Music Makes You Feel Better!

By Cindy Houston and Amy Houston

These days we have many activities and responsibilities that compete for our time and attention. Outside school, children are busy with everything from sports to gaming. Adults are often caring for their kids, grandkids or elderly relatives in addition to working.  It seems that we are all busier, and under more stress than ever.  Columbia University researchers tell us 80% of our illnesses are related to the stress in our lives.

Did you know that the simple act of listening to music we love can help us relax and reduce anxiety?  Most of us have had the experience of music lifting our spirits when we’re blue, or reminding us of a special event or memory associated with the song.

We often don’t realize how much music is used around us to set a mood.  Soothing music is played in the elevator and the doctor’s office to reduce anxiety.  Peppy music with a strong beat is played at the gym to encourage us to increase our activity level. But there is so much more that music can do for us!

Michigan State University Extension recognizes the importance of music in relieving stress and anxiety: “Research indicates that music stimulates the brain’s production of endorphins, the ‘feel good’ hormones in our bodies. This stimulation can result in improved blood flow and blood pressure. Further studies show even more benefits from music therapy when it is used not as an end product, but as a tool for health and well-being.”

Music can help us manage pain, partly by drawing our attention away from the pain.  In addition, when we listen to music we enjoy our brains produce those feel-good hormones.  The pleasant feelings that result combined with the distraction can provide drug free pain relief.  Many medical facilities use music to help elevate patients’ moods, calm apprehension or anxiety, and promote movement during physical therapy.

We can be mindful about using music to enhance our lives and help us feel better when we are listening to our favorite songs.  Further research shows that when we make the music ourselves, the benefits are greatly increased.

Studies have shown that playing an instrument increases memory capacity, enhances cognitive skills and hand-eye coordination, and boosts focus and concentration. University studies conducted in Georgia and Texas found significant correlations between the number of years of instrumental music instruction and student achievement in math, science and language arts. Music students especially enjoyed higher scores in math (improved understanding of fractions was notable) and reading comprehension.

Of course, the educational benefits of making music lead to improved test scores, including on the SATs. But helping children get a strong start in music, and encouraging them to stick with their new hobby, is a gift they can use all their lives. With music, they can reap the benefits far into the future.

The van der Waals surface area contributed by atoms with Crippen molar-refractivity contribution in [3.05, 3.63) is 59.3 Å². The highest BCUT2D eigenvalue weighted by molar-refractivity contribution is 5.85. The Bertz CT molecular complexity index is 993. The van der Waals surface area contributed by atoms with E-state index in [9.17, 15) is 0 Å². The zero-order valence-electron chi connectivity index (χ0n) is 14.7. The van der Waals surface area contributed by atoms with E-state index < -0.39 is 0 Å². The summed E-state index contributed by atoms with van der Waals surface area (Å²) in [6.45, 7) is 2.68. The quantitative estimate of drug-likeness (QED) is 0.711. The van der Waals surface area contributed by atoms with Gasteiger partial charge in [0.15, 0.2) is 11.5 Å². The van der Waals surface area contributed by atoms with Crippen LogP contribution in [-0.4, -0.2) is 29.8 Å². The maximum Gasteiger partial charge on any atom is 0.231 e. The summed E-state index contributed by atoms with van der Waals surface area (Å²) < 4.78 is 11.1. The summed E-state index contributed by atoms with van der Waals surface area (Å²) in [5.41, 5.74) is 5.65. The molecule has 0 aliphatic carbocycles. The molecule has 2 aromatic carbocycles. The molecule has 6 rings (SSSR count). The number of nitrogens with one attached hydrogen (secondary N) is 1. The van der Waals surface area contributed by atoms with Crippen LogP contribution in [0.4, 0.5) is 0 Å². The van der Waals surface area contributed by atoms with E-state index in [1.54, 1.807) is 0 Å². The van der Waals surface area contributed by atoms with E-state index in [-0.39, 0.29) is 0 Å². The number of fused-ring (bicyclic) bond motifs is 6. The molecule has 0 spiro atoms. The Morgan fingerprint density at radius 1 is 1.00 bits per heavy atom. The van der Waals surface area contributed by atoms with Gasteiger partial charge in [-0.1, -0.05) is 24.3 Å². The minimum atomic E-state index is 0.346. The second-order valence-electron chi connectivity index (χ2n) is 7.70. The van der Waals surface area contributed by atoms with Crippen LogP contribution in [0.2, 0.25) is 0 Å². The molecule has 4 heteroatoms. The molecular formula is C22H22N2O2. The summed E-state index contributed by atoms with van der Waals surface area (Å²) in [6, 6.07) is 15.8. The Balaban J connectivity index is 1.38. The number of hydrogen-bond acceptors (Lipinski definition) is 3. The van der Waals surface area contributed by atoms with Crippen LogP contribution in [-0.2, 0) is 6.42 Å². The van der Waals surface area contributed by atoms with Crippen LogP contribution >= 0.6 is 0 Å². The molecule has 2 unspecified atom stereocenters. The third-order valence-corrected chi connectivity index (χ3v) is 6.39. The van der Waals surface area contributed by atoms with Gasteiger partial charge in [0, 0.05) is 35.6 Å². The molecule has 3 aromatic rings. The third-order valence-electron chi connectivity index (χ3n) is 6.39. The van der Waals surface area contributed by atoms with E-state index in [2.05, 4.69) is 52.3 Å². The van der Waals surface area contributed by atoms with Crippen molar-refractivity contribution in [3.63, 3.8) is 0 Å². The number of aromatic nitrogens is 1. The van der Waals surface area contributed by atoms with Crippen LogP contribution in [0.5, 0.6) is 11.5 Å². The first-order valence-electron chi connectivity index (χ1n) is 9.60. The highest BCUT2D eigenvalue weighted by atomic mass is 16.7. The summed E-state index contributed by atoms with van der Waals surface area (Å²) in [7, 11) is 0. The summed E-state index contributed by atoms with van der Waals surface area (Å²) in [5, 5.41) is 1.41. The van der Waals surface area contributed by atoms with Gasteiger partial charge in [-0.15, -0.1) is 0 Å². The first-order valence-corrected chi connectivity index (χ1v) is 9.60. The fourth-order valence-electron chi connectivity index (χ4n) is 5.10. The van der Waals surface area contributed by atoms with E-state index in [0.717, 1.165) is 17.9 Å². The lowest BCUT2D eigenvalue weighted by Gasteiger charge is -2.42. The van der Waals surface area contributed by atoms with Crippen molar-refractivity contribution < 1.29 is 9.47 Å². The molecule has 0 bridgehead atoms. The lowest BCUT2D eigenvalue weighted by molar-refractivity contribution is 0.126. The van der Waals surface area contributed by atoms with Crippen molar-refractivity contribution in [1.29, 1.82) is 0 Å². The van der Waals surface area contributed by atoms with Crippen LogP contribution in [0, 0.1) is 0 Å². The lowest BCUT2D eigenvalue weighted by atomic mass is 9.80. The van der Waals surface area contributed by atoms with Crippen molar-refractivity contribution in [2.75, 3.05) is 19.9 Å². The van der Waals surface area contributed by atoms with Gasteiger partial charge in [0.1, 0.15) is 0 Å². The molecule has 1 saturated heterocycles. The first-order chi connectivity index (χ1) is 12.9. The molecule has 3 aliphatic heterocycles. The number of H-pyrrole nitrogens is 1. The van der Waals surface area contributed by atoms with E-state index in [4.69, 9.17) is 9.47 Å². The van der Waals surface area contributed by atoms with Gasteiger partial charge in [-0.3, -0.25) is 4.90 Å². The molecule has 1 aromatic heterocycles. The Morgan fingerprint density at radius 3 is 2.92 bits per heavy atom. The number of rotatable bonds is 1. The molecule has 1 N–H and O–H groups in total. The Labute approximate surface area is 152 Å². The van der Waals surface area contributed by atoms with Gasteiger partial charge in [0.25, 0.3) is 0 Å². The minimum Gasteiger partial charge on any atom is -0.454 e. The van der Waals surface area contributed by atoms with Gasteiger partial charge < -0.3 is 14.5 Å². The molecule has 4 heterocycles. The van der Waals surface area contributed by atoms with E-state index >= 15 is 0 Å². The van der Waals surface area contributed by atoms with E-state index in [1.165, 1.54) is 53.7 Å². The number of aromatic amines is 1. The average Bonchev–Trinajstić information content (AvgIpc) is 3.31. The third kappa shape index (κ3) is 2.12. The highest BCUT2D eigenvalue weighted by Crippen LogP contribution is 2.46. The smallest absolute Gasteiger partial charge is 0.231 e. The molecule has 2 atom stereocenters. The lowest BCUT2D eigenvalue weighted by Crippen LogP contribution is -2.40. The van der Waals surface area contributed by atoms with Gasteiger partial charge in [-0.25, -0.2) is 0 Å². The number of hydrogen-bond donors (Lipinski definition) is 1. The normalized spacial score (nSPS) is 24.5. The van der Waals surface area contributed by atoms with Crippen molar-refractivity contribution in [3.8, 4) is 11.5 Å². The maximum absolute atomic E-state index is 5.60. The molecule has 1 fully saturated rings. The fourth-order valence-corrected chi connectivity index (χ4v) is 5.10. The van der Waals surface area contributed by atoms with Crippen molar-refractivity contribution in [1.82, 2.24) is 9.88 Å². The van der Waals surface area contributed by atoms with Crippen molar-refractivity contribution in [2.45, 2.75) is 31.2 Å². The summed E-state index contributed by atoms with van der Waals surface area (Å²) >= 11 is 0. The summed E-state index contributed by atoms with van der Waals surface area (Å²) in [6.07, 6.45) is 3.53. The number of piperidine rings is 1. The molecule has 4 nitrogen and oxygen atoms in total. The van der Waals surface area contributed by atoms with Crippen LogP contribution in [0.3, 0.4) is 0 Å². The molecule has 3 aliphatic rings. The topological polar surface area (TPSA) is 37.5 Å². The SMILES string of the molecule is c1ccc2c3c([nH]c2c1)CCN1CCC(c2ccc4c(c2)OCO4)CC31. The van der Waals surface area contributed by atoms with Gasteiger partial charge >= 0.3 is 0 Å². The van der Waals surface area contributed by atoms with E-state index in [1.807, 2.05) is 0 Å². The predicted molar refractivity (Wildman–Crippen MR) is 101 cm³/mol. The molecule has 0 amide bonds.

Many adults continue enjoy making music in their advanced years. According to the Alzheimer’s Australia Dementia Research Foundation, “New research published in the International Journal of Alzheimer’s Disease suggests that playing a musical instrument during adulthood is significantly associated with reduced risk of cognitive impairment and dementia.”

Adults often believe it is too late to learn to play an instrument if they didn’t learn as children but it is never too late to learn to make music! The beauty of making music is that it isn’t just about the music. It’s about reaping the unseen benefits – whether one begins in childhood or adulthood.

Adult students in the Goofin’ Around Keyboard Class at Garten’s Music have experienced this firsthand. Millie Tallman played the organ to cope with her husband’s death. “After the evening meal, I sit down and play,” she said. “I don’t know what I would do without it. It’s a godsend. It helps with the loneliness. It’s just wonderful to have it.”

Joyce O’Dell also appreciates her hobby, especially since she has vision problems including macular degeneration. “It’s real hard for me to do a lot of things because of my vision,” she said. “When I get nervous or bored or just kind of down, I go in and sit down and start playing. Sometimes I’ll tell my husband, Jim, ‘Now I’m just going to go play 30 minutes,’ and when I look up or he’ll say something to me, it’s been two or three hours.”

When Bill Hall retired from the Air Force, he chose music as his hobby and enrolled in the keyboard class at Garten’s. “I think I was looking for this,” he said, “and I think I was looking for it for a long time. And while I’m playing, I’m having fun,” he added. “I challenge myself when I’m working on a song. I’m staying busy.”

No matter our age or expertise we can use music to improve our lives.

Cindy Houston is the second generation owner of Garten’s Music and grew up in the music business.  Her credentials include six years of experience in banking and finance and thirty years in the music business.  She has twenty years experience teaching adults recreational music making and wellness. Cindy can be reached 316-942-1337 or For more information about Garten’s Music, please visit or